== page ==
• WordNet 3.6
    • n thaumaturgist one who practices magic or sorcery
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Webster's Revised Unabridged Dictionary
    • n thaumaturgist One who deals in wonders, or believes in them; a wonder worker; a thaumaturge.
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Century Dictionary and Cyclopedia
    • n thaumaturgist Same as thaumaturge.
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Chambers's Twentieth Century Dictionary
    • Thaumaturgist a wonder-worker
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Chambers's Twentieth Century Dictionary
Gr.,—thauma, a wonder, ergon, work.


In literature:

I am no thaumaturgist.
"Yet Again" by Max Beerbohm
My reading among the Mystics and Thaumaturgists put me on the track of Arabic.
"The Morals of Marcus Ordeyne" by William J. Locke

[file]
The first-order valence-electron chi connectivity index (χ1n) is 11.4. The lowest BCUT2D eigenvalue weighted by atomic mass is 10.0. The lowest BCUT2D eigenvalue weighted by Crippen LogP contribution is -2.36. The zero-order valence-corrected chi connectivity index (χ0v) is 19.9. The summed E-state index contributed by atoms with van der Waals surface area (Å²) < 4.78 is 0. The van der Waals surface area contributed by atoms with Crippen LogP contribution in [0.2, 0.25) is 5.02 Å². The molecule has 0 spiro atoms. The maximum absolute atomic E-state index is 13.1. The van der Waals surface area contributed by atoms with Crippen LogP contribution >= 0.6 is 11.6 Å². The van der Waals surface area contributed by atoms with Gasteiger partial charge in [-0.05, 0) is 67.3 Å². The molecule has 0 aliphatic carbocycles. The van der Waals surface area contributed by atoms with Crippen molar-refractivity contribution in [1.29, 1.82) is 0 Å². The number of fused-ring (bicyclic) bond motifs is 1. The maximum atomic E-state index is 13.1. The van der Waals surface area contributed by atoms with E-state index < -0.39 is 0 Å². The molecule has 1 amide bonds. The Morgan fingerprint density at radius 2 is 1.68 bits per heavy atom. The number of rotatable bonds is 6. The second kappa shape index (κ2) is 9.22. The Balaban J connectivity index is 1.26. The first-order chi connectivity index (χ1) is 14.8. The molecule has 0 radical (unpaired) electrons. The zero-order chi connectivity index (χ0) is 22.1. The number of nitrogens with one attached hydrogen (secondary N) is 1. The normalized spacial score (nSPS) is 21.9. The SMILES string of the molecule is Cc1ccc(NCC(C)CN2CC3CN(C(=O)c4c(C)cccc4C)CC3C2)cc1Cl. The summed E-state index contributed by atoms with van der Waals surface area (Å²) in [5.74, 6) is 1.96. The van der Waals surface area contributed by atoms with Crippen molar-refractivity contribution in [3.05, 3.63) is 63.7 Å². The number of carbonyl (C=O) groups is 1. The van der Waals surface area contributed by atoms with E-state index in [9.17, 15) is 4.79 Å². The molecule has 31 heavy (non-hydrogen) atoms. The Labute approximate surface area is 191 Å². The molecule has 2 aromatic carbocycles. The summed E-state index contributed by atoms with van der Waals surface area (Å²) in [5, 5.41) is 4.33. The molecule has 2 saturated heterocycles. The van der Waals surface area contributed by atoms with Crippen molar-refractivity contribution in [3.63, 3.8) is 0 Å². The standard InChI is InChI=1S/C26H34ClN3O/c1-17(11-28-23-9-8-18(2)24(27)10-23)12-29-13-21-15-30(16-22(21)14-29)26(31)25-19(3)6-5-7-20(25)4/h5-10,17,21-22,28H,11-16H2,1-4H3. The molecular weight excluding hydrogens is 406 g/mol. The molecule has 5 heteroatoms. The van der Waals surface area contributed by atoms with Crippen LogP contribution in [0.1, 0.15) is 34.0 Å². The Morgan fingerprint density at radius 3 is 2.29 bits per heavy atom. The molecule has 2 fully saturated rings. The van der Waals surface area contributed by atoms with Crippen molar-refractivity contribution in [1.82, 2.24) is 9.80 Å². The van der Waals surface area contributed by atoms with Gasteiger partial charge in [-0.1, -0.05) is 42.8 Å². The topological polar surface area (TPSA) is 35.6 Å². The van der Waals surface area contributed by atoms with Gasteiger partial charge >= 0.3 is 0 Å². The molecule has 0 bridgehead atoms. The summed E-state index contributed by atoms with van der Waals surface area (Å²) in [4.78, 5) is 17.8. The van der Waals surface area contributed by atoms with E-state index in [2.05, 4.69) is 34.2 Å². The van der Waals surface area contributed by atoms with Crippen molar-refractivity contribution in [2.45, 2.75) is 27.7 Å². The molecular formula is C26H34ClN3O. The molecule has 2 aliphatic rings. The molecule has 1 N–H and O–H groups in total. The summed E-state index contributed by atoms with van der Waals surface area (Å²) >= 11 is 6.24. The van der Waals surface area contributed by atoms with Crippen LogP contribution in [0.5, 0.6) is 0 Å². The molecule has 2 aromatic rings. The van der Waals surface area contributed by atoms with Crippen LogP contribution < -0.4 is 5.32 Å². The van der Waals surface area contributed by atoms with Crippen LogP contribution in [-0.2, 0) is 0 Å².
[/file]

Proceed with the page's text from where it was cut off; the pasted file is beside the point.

Alexander had afterward learned that he was Serapion, the star-gazer and thaumaturgist, whom all the spirits of heaven and earth obeyed.
"A Thorny Path [Per Aspera], Complete" by Georg Ebers
Jesus, therefore, was compelled either to renounce his mission or become a thaumaturgist.
"The Worlds Greatest Books, Volume XIII." by Various
The civilized world is even yet full of necromancers and thaumaturgists of every kind.
"Salem Witchcraft, Volumes I and II" by Charles Upham
St. Francis becomes a great thaumaturgist, but his physiognomy loses its originality.
"Life of St. Francis of Assisi" by Paul Sabatier
Yet he was a thorough thaumaturgist and sometimes indulged a gloomy feeling of resentment.
"History of Rationalism Embracing a Survey of the Present State of Protestant Theology" by John F. Hurst
He had always a great reputation as a thaumaturgist.
"The Great Events by Famous Historians, Volume 03" by Various
In fact, he is a thaumaturgist of the first order.
"Buchanan's Journal of Man, April 1887" by Various
Mr. Maydig started violently at the change, and stood looking from the thaumaturgist to the bowl of flowers.
"Tales of Space and Time" by Herbert George Wells